One avenue would be default through inflation. Pay all the dollars that have been promised, but make those dollars smaller and smaller in purchasing power. That would be simple to accomplish if all the Treasury securities outstanding were 30-year bonds. Over a period of 30 years, a price inflation rate of just 10% per year would vaporize 94% of the purchasing power of a 30-year bond. Poof! No more debt problem.
But in fact the trillions in U.S. Treasury securities aren't all 30-year bonds. The average maturity of Treasury debt (bonds, notes, and bills) is only six years. As debt comes due, it can be refinanced only by issuing new bonds, notes, or bills at then current interest rates – which would be rising to match the market's experience with inflation.
So for the government to default on its debt through inflation, it wouldn't be enough for the Federal Reserve to engineer a high inflation rate and stick to it. The default would require progressively higher and higher inflation rates, to outpace the rise in interest rates that the preceding year's price inflation would constantly be fueling.
Eroding the dollar's value may turn out to be an important element in shrugging off debt, but given an average debt maturity of just six years, the shrinking-dollar strategy couldn't accomplish enough without pushing inflation rates toward triple digits. To rely on inflation as the primary means of default without going near triple-digit territory, the government would first need to lengthen the average maturity of Treasury debt, for example by replacing maturing T-bills with long-term bonds. The cover story would be about the prudence of issuing long-term debt with a fixed, known interest cost, rather than being subject to the interest rate volatility of the T-bill market.
Another maneuver to lengthen the maturity of Treasury debt, in preparation for a slow default through inflation, is for the government to announce that while it is committed to paying everything it owes, it just can't pay it on time. But not to worry, because the government will continue to pay interest – at whatever rate was promised when the security was issued – for as long as the delay persists. That would in effect turn T-bills and Treasury notes into long-term T-bonds. That seems heavy-handed, but it still leaves room for denying the fact of a default. And it's been done before by a number of countries, under the label of "rescheduling."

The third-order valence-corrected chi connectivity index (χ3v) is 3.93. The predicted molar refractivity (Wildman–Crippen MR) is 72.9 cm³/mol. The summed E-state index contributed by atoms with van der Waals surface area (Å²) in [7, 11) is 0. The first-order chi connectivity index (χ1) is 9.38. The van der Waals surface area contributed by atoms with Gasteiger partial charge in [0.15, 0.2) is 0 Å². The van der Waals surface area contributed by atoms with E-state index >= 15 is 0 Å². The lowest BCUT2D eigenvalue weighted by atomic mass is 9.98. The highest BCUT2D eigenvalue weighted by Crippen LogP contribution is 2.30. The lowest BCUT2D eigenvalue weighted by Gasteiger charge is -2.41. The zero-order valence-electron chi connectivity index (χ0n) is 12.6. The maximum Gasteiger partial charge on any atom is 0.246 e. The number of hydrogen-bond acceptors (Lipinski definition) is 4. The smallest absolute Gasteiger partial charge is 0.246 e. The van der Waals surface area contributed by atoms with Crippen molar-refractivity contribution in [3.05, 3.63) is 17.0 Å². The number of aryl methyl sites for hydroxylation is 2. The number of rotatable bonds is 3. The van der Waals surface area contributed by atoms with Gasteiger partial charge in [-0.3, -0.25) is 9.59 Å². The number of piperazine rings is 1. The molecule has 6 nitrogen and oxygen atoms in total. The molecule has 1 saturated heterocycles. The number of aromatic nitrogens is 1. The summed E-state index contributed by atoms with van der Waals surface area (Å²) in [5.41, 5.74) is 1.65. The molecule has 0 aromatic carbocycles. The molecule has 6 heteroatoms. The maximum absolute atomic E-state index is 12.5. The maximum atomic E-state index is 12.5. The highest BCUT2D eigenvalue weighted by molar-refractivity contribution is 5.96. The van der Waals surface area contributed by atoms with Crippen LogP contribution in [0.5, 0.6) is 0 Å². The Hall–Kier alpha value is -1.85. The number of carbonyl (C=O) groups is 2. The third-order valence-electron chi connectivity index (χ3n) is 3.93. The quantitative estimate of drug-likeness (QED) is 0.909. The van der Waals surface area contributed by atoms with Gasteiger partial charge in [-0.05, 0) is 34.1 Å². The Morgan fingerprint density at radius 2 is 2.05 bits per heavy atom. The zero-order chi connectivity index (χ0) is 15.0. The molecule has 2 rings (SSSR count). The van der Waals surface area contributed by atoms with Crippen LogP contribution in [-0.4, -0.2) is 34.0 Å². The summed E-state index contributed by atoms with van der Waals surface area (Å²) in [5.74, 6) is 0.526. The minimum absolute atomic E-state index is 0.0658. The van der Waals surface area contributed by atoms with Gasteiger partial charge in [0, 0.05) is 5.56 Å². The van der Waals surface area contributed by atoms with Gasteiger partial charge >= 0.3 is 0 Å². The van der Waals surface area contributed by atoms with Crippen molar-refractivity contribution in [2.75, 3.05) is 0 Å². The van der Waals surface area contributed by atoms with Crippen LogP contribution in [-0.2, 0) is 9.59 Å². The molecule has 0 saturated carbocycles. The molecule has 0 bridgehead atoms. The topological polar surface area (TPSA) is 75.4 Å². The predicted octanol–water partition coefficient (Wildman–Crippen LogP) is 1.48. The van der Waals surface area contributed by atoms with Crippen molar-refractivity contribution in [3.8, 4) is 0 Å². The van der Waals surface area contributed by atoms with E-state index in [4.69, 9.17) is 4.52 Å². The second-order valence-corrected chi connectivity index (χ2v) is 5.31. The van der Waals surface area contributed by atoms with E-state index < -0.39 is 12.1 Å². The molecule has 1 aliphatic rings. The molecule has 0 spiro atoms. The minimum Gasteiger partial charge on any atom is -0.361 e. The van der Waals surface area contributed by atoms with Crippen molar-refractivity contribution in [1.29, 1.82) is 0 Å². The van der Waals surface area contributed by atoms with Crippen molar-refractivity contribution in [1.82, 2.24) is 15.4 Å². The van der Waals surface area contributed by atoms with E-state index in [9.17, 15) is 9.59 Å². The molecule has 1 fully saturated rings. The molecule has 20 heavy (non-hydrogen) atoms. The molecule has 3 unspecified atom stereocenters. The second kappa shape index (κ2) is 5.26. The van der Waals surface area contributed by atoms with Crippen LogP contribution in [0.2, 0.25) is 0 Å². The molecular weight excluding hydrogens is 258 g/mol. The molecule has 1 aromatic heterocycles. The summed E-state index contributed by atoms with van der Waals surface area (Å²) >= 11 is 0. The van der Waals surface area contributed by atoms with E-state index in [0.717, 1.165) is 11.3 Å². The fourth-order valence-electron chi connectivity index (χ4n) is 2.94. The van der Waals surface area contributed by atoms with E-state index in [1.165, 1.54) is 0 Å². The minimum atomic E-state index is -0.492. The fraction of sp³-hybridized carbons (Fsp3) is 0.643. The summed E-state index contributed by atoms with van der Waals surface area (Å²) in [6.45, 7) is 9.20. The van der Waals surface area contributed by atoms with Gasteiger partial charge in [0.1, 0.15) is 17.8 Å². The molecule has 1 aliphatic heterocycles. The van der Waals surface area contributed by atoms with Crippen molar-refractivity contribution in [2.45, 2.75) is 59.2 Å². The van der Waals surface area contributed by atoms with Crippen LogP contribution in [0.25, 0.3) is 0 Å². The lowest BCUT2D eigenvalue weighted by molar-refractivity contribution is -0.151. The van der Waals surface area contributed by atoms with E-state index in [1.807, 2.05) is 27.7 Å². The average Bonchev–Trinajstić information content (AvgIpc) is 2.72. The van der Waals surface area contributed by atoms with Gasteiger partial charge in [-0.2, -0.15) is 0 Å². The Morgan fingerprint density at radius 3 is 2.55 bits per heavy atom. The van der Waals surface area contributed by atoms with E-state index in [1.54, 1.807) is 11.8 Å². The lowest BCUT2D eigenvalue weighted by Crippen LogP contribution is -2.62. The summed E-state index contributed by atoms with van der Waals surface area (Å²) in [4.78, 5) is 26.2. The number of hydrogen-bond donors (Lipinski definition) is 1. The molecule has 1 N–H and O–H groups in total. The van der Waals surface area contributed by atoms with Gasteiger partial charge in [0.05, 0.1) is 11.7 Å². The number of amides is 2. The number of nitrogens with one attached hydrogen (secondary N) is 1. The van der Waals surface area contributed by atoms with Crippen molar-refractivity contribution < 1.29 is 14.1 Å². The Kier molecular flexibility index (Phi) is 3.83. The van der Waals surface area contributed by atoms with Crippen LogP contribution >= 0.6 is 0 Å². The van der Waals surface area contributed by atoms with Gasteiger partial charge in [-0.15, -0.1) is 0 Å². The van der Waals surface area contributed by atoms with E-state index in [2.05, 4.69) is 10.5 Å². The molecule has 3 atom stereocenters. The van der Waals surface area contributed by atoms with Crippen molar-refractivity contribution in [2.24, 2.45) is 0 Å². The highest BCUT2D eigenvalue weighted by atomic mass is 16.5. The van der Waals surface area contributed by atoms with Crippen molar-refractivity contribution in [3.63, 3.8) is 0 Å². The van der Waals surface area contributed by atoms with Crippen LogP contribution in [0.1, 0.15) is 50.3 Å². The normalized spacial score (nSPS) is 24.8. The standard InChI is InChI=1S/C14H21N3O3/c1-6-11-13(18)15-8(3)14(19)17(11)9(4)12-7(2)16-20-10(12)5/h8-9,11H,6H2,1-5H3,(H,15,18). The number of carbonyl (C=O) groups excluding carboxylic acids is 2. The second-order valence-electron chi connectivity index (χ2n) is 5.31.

A Political Triple Play
If the government decides to take any of these approaches to a deniable default, it would be politically more advantageous to stiff foreigners rather than U.S. investors. That would require getting most of the outstanding Treasury securities into the hands of foreigners. It could be done.
The U.S. imposes withholding at a rate of 30% on dividends and other types of investment income paid to non-U.S. investors. But there is a very broad exemption for interest payments. So under current rules, foreigners can invest in most types of bonds issued in the U.S. without losing anything to withholding.
A simple way to stick foreigners with the pain of a default would be to extend the withholding system to cover corporate bonds but not Treasury bonds. Non-U.S. investors would then have a compelling motive to replace their holdings of U.S. corporate bonds with Treasury bonds. T-bonds would flow out of the U.S. and corporate bonds would flow in. Most of the portfolio adjusting would be done within a year or so. Then the government would change the rules again. Withholding would be extended to Treasury bonds, at 30%, or at some higher rate, say 40%.
Most of the value (and most of the debt burden) represented by a long-term bond is in the interest payments, not in the principal. Imposing withholding on the interest at a rate of 40% comes close to a 40% default on the debt. It would be done in the name of balancing the budget (everyone’s for that) and as a counterattack on tax havens (where devious rich people hide their money), and it would be done to foreigners (many of whom are Chinese exporters that have been taking advantage of the U.S. for far too long). A political triple play.